The clinical manifestations of the skin infection caused by alternaria are highly varied. In the superficial (epidermal) forms, erythematosus and desquamative areas with papular elements appear which tend to erode and flake,1–3 while the deeper (dermal) forms are generally preceded by a penetrating trauma, tend to present as a purplish plaque, which is sometimes painful, and tend to form ulcers.2,6 The time range between inoculation and the appearance of the lesions ranges between two months and several years.7

Although on many occasions the spores can be detected in the histological image,2,7 the diagnosis of Alternaria spp. infection requires isolation of the fungus by culture. In this, the morphology of the conidia and whether or not there is formation of conidial chains are the main element with which the diagnosis is established.1 However, the microorganism is often not able to sporulate, and, consequently, they cannot be detected under the microscope or are difficult to distinguish from other contaminating forms. On these occasions, molecular biology techniques have to be used for the definitive diagnosis.8,9

The prognosis of this condition is insidious, and the treatment is not clearly standardised, meaning that greater cure rates have been achieved with the combination of surgery and systemic antifungal therapy.2,7,8 Cases of resolution with the exclusive use of thermotherapy have been described, as the slowing down of the proliferation of the fungus in vitro at a temperature of 37 °C has been found.8 Itraconazole (between 100–600 mg/day with a variable treatment duration), voriconazole, fluconazole and posaconazole have been used as systemic antifungals, with the former being used on a large number of occasions and showing cure rates in monotherapy of 60%.2,5,8 Surgery alone is acceptable for small and localised lesions.

Funding

The authors declare that they did not receive funding to complete this study.

References
[1]
F.J. Pastor, J. Guarro.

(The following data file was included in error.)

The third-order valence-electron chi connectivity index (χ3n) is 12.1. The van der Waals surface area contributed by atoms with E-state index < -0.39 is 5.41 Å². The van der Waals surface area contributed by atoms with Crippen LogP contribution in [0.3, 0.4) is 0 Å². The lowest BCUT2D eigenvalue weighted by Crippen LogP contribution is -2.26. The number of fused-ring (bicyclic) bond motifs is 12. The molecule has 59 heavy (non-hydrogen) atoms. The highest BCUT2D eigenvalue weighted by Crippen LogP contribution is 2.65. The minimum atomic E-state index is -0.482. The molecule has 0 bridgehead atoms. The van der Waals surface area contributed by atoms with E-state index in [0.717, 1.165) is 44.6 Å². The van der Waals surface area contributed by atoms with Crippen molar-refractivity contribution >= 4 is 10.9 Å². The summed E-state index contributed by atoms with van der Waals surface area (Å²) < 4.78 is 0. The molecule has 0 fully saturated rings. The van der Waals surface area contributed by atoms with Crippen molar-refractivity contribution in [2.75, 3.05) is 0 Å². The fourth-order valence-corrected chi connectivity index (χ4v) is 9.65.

Alternaria infections: laboratory diagnosis and relevant clinical features.
Clin Microbiol Infect, 14 (2008), pp. 734-746
[2]
R. Bajwa, A.L. Wojciechowski, C.B. Hsiao.
Cutaneous alternariosis in a renal transplant patient successfully treated with posaconazole: case report and literature review.
Med Mycol Case Rep, 15 (2017), pp. 16-20
[3]
M.E. Borsook.
Skin infection due to Alternaria tenuis: with the report of a case.
Can Med Assoc J, 29 (1933), pp. 479-482
[4]
A. Kazory, D. Ducloux, G. Reboux, D. Blanc, B. Faivre, J.-M. Chalopin.
Cutaneous Alternaria infection in renal transplant recipients: a report of two cases with an unusual mode of transmission.
Transpl Infect Dis, 6 (2004), pp. 46-49
[5]
K.E. Lyke, N.S. Miller, L. Towne, W.G. Merz.
A case of cutaneous ulcerative alternariosis: rare association with diabetes mellitus and unusual failure of itraconazole treatment.
Clin Infect Dis, 32 (2001), pp. 1178-1187
[6]
S.L. Henn, G.N. Forrest.
Febrile neutropenia associated with painful lesions of the palms and digits.
Clin Infect Dis, 43 (2006), pp. 791-792
[7]
C.-C. Hsu, S.-S. Chang, P.-C. Lee, S.-C. Chao.
Cutaneous alternariosis in a renal transplant recipient: a case report and literature review.
Asian J Surg, 38 (2015), pp. 47-57
[8]
T.R. Leahy, A.S. Punnett, S.E. Richardson, F. Gharabaghi, A. Wadhwa.
Molecular identification of phaeohyphomycosis due to Alternaria infectoria in a patient with acute myeloid leukemia—a case report.
Diagn Microbiol Infect Dis, 66 (2010), pp. 318-321
[9]
G.S. Hoog, R. Horré.
Molecular taxonomy of the Alternaria and Ulocladium species from humans and their identification in the routine laboratory.

Please cite this article as: Sendín-Martín M, Nieto-García FJ, García-Bolaños JA, Pulpillo-Ruiz Á. Lesiones cutáneas en la mano de una paciente trasplantada. Enferm Infecc Microbiol Clin. 2019. https://doi.org/10.1016/j.eimc.2019.04.005

Copyright © 2019. Elsevier España, S.L.U. and Sociedad Española de Enfermedades Infecciosas y Microbiología Clínica